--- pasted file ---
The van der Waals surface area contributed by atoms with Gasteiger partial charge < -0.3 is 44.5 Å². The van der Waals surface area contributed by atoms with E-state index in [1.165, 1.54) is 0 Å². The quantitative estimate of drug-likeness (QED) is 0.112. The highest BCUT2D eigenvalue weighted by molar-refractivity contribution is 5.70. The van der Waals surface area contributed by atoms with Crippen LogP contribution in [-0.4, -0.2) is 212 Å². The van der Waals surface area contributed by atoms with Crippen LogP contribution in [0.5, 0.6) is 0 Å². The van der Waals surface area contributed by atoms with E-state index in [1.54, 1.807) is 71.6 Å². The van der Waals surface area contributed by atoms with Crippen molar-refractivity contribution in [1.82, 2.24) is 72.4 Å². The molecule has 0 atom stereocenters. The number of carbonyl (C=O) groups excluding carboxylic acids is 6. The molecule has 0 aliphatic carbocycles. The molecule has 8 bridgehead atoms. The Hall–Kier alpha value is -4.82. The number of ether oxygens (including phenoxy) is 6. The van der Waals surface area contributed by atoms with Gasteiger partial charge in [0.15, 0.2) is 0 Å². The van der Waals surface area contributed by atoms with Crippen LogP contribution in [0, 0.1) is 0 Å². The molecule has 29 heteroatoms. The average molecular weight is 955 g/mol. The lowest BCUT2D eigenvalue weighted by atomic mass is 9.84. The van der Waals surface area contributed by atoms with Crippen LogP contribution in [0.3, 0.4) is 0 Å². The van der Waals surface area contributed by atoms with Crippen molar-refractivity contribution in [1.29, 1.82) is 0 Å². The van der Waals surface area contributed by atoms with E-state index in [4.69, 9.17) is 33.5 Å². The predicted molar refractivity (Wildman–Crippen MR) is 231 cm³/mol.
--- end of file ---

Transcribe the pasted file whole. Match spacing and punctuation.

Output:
The van der Waals surface area contributed by atoms with Gasteiger partial charge < -0.3 is 44.5 Å². The van der Waals surface area contributed by atoms with E-state index in [1.165, 1.54) is 0 Å². The quantitative estimate of drug-likeness (QED) is 0.112. The highest BCUT2D eigenvalue weighted by molar-refractivity contribution is 5.70. The van der Waals surface area contributed by atoms with Crippen LogP contribution in [-0.4, -0.2) is 212 Å². The van der Waals surface area contributed by atoms with Crippen LogP contribution in [0.5, 0.6) is 0 Å². The van der Waals surface area contributed by atoms with E-state index in [1.54, 1.807) is 71.6 Å². The van der Waals surface area contributed by atoms with Crippen molar-refractivity contribution in [1.82, 2.24) is 72.4 Å². The molecule has 0 atom stereocenters. The number of carbonyl (C=O) groups excluding carboxylic acids is 6. The molecule has 0 aliphatic carbocycles. The molecule has 8 bridgehead atoms. The Hall–Kier alpha value is -4.82. The number of ether oxygens (including phenoxy) is 6. The van der Waals surface area contributed by atoms with Gasteiger partial charge in [0.15, 0.2) is 0 Å². The van der Waals surface area contributed by atoms with Crippen LogP contribution in [0, 0.1) is 0 Å². The molecule has 29 heteroatoms. The average molecular weight is 955 g/mol. The lowest BCUT2D eigenvalue weighted by atomic mass is 9.84. The van der Waals surface area contributed by atoms with Crippen LogP contribution in [0.3, 0.4) is 0 Å². The van der Waals surface area contributed by atoms with Crippen molar-refractivity contribution in [1.29, 1.82) is 0 Å². The van der Waals surface area contributed by atoms with E-state index in [4.69, 9.17) is 33.5 Å². The predicted molar refractivity (Wildman–Crippen MR) is 231 cm³/mol.